How This Hero Dog Protects His Owner's Head During Seizures

Anyone who has seen a dog in real life can attest to the beautiful, dopey, perfect creatures they are. My dog apparently spent all of last night pooping in the one carpeted room in my house, and I’m still obsessed with her. She’s sitting in her kennel right now as a self-appointed punishment. This morning, I’m guessing she heard me say, “Are you serious?” at the poop graveyard she left for me and proceed to walk, tail between her legs, to go sit herself in a timeout. She is a menace and yet a national treasure. My dog, however, is lightyears behind this dog that learned to protect his owner’s head during a seizure. Yes, a Doctor Dog, if you will. If you even for one moment thought we deserved doggos as a species, this prince of a pup is going to prove you otherwise.

Meet Colt, a Weimaraner/English Labrador mix and a service dog. In a video originally posted on YouTube, Colt can be seen demonstrating how he protects his owner’s head during a seizure, a skill his owner Janaye trained him to do. According to the video’s description, Janaye has a Traumatic Brain Injury, making it incredibly dangerous and even life-threatening for her to hit her head. Because Janaye also experiences seizures, taking extra precautions to protect her head is crucial. So, she trained Colt to literally give her a shoulder/back/body to lean on.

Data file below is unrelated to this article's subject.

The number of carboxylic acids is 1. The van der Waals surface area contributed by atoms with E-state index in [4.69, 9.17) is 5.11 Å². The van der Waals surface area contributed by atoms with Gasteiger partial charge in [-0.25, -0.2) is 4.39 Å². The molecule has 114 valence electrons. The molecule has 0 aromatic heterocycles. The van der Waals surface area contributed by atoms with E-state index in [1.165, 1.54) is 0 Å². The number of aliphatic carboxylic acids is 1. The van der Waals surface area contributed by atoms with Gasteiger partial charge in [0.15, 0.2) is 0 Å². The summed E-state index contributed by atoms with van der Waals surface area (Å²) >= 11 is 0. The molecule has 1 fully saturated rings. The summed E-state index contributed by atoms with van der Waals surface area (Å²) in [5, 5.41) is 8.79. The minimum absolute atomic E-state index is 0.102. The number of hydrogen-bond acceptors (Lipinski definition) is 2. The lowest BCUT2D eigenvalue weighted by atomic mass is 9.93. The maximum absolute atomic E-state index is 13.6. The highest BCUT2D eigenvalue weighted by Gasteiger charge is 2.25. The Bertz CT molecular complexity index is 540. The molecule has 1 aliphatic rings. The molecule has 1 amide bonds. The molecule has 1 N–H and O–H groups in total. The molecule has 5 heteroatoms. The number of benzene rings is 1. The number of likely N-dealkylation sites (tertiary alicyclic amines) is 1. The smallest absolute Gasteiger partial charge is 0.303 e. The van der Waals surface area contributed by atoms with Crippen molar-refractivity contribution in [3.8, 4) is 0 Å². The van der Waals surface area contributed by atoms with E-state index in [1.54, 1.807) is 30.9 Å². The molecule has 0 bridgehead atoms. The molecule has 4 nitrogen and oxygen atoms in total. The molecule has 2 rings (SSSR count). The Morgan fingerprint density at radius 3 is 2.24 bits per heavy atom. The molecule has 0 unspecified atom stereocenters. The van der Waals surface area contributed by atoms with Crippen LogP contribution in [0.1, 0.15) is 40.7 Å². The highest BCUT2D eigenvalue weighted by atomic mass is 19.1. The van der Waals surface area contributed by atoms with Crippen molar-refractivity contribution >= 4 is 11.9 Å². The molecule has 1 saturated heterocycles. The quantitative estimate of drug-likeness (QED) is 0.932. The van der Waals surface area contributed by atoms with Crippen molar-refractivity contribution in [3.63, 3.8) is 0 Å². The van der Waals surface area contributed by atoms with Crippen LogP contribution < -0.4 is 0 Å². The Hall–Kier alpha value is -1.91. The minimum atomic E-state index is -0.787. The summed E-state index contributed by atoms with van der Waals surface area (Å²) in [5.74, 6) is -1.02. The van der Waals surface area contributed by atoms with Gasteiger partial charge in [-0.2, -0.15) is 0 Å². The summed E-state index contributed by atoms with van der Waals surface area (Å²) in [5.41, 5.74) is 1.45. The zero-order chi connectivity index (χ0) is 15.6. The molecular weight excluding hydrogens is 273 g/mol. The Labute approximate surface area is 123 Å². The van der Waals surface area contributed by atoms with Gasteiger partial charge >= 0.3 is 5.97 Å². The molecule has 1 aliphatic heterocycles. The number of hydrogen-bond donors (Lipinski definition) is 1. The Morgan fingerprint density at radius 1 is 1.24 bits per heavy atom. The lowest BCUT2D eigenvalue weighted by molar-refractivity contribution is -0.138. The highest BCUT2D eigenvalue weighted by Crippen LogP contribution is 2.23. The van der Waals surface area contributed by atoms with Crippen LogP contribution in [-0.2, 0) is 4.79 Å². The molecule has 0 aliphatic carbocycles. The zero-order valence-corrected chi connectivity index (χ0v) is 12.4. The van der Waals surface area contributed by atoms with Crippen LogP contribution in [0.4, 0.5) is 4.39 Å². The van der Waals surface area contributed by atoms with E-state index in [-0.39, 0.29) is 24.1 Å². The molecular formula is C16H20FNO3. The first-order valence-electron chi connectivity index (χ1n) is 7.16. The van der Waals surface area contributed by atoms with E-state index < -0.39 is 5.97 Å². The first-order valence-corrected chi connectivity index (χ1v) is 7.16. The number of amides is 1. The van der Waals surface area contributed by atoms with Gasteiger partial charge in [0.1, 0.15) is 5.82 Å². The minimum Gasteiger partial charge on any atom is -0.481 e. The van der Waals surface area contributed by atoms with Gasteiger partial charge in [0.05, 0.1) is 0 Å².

This video of Janaye reenacting a seizure as part of Colt’s training went viral and has been liked over half a million times on Twitter. Colt can be seen sliding his body under Janaye’s head, using his body like a dog-shaped pillow. “He is trained to do this in a certain way that keeps both him and me safe,” Janaye specifies in the video’s description, “He will not get [hurt] doing this the way he has been trained to.”

The ways service dogs help their owners is incredible. For starters, these dogs have jobs. They are employed. They are members of the workforce, and THEY ARE LITERAL DOGS. Amazing. Service dogs have been trained to do everything from detect peanuts for people with allergies to detect blood sugar fluctuations for owners with diabetes. Service dogs can also help people with mental health conditions, like anxiety and post-traumatic stress disorder (PTSD). Research has found evidence that bonding with dogs helps elevate levels of oxytocin, a hormone that helps balance people with PTSD. Recently, a bride who experiences panic attacks walked down the aisle with her service dog to help assuage her anxiety. I repeat, dogs are perfect.

Janaye says Colt takes his job very seriously. “He always looks back to make sure I am safe and keeps trying [until] I am,” she writes on YouTube, “I am so blessed to have him. He has saved my life in many ways.” To see more of Janaye and Colt’s training and adventures, follow them on YouTube or Instagram. To see more evidence of dogs being so, so great, just go, like, look at a dog, I guess?